Even before efavirenz (brand name Sustiva) was approved last September, DuPont Pharma began promoting its antiretroviral as a “protease sparing” drug. The claim, later echoed by some AIDS physicians, was that this third drug in the class of non-nucleoside reverse transcriptase inhibitors (NNRTIs) works well with nucleoside analogs (nukes) alone, thus saving protease inhibitors for later.

Yet other AIDS docs and activists cite reasons to question this logic. First, in the only study finding efavirenz effective beyond a year, all efavirenz-takers also took a protease inhibitor. Second, no clinical data show that a “protease sparing” strategy is better in the long run. Finally, evidence suggests that HIV can quickly become resistant to every NNRTI (efavirenz, nevirapine [Vira-mune] and delavirdine [Rescriptor]) when used in a combo that doesn’t completely suppress viral load. Last fall, Project Inform and ACT UP/Golden Gate charged DuPont with promoting efavirenz as “protease sparing” primarily to justify its high, near-protease price.

I share these concerns. In 1996, I enrolled in the first efavirenz trial, which had no “protease sparing” arm. At the time, I was failing nukes and fast going downhill. A similarly situated friend and I researched options and concluded that our best chance for long-term viral suppression was a three-class combo including a protease inhibitor, a potent NNRTI and one or more nukes. I started Crixivan/ efavirenz/nukes, and he started Crixivan/delavirdine/nukes. We’ve both had excellent results, going in a few months from viral loads in the 100,000s to less than 20 copies and staying there for two-plus years. I worry that other PWAs may lose their chance to duplicate these results if they follow the advice of DuPont’s marketers.

“Physicians and patients should be very suspect of drug companies promoting ‘protease sparing’ combinations for marketing reasons, rather than because we have any data suggesting that this is the best strategy,” warns Marcus Conant, MD, a San Francisco–based expert in AIDS care.

DuPont argues, however, that its studies found efavirenz as effective as a protease inhibitor when used with nukes. One study indicates that at 36 weeks, efavirenz/AZT/3TC reduced viral load as much as or more than either efavirenz/Crixivan or Crixivan/AZT/ 3TC. This data won the drug FDA approval and convinced a federal panel to add an efavirenz/two nukes combo to the official treatment guidelines as a viable first-line anti-HIV therapy. “Recognition by an independent panel of experts...clearly illustrates the benefit of Sustiva as a first-line therapy, and expands the current standard of care to include a convenient protease inhibitor sparing regimen as an option,” declared Nicholas L. Teti, president of DuPont Pharma.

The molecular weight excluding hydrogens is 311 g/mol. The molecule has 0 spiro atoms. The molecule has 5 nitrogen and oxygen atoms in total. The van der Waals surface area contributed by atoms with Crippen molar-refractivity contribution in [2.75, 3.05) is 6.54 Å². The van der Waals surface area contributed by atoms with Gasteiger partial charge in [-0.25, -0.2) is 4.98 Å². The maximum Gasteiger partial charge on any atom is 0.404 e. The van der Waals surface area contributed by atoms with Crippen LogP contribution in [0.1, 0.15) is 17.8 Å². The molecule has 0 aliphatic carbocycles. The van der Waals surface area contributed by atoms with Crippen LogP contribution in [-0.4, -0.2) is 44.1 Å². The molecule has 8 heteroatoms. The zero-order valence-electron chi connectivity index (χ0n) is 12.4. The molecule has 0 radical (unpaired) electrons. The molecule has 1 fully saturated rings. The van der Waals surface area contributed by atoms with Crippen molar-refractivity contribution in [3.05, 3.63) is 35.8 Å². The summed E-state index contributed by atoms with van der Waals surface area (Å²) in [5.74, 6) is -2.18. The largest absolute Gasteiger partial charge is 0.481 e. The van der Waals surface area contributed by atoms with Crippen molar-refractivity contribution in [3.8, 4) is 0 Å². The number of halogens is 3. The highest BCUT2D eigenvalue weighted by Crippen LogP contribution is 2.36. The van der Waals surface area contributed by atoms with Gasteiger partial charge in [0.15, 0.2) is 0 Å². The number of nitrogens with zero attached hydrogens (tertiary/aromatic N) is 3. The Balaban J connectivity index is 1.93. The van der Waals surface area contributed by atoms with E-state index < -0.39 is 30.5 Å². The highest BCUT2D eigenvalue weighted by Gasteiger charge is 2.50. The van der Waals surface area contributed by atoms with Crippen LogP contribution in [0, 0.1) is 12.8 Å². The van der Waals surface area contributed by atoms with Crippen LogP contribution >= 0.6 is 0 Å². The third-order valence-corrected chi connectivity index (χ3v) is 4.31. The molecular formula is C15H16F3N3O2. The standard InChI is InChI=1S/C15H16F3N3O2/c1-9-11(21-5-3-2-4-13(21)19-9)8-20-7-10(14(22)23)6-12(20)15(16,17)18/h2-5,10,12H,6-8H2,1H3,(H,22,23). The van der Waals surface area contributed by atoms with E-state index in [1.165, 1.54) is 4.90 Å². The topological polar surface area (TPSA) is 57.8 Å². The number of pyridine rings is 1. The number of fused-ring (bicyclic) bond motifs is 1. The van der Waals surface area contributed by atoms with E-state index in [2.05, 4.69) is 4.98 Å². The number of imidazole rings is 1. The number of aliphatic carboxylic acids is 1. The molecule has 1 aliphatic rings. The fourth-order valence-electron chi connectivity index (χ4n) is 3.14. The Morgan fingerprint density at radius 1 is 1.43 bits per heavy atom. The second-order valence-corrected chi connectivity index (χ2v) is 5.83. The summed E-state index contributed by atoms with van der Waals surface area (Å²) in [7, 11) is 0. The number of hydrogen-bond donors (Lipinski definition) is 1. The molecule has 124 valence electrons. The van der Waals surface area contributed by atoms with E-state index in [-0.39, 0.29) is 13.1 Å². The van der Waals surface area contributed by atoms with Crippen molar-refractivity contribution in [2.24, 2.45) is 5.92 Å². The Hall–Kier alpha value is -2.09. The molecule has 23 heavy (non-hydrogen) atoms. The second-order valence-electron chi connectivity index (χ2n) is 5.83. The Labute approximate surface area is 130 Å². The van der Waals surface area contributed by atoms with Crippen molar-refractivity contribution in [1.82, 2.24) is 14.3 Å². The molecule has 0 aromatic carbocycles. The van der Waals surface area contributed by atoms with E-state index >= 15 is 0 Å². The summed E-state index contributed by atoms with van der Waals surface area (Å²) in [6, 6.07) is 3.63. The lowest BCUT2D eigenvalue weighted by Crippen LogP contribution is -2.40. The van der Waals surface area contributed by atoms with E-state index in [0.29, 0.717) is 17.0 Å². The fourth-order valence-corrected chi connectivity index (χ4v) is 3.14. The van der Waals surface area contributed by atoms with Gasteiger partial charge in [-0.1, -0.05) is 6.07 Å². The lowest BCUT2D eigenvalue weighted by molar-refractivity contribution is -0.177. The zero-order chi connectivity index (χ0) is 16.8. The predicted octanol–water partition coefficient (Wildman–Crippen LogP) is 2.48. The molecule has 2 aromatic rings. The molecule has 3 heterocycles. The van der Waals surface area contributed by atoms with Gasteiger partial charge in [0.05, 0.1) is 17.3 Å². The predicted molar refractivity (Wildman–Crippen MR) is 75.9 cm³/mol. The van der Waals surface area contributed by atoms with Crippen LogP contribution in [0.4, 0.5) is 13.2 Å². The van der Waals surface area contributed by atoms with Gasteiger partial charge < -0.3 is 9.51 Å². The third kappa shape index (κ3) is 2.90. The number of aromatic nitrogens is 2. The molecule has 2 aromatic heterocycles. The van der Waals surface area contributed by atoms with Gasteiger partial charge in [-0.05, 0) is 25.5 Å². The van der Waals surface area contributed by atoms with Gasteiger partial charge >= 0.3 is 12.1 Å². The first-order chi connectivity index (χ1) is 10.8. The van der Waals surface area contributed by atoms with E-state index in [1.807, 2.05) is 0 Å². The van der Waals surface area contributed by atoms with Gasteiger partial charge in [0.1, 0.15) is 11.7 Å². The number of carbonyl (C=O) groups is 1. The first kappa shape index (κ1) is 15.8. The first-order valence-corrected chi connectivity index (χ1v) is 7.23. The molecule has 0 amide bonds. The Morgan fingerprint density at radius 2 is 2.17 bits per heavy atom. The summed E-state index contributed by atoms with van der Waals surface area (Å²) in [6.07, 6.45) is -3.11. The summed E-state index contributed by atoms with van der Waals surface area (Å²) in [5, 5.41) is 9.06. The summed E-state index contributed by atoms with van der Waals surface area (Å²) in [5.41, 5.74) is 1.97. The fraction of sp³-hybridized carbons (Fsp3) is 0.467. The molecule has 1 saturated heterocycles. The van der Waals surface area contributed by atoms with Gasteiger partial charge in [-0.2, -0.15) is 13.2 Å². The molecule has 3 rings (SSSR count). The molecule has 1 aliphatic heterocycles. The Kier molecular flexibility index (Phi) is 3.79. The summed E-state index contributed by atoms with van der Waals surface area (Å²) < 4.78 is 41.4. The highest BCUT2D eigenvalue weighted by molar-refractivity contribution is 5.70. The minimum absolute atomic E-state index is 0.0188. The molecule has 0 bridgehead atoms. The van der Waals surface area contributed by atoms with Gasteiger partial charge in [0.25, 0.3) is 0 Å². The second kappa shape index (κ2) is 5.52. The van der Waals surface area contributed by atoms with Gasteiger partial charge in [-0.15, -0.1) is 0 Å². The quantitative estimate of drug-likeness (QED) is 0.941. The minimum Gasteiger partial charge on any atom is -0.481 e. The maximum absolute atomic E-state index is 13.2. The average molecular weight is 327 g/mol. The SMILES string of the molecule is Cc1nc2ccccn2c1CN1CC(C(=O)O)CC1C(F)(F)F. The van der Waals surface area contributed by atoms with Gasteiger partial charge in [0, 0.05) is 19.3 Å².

Robert Schooley, MD, professor of medicine at the University of Colorado and chair of the federal AIDS Clinical Trials Group (ACTG), grants that “protease sparing” efavirenz regimens may have some use in people experiencing protease inhibitor side effects, but he emphasizes, “There is no data showing that starting naïve [never-treated] patients on a protease sparing combination is better than using protease inhibitors with efavirenz in a three class/four drug combination.”

And in the nuke-experienced, there is clear evidence against a “protease sparing” strategy. Preliminary 24-week results of ACTG 364, an ongoing study of 196 pretreated patients, show that a three-class combination trumped either of the two-class combos tested: 80 percent of patients on the efavirenz/nelfinavir (Viracept)/two nukes arm had undetectable viral loads (less than 500), compared to just 60 percent of patients only on efavirenz/nukes, and less than 50 percent of those on nelfinavir/nukes.

DuPont’s efavirenz studies could have examined whether three-class therapy should be the new standard of care. If a new ACTG trial (384) looking at this duplicates the results of ACTG 364, many people might avoid drug failure by using a three-class NNRTI/ protease/nuke combo. (But beware: NNRTIs can alter blood levels—and thus effectiveness or side effects—of protease inhibitors; check with your doctor.) Indeed, efavirenz has moderate advantages over other NNRTIs—it requires only a single daily dose, remains in the blood longer and seems to cause a lower rate of severe side effects (although half of efavirenz-takers in studies reported neurological or psychiatric symptoms).

DuPont could have used these selling points to market efavirenz as a unique drug for everyone considering anti-HIV therapy. The first trial, designed before the present business team was in place, suggested this direction. Instead, efavirenz is being marketed to compete with protease inhibitors. In grabbing for the “protease sparing” brass ring, DuPont may have limited its own market, while shortchanging PWAs.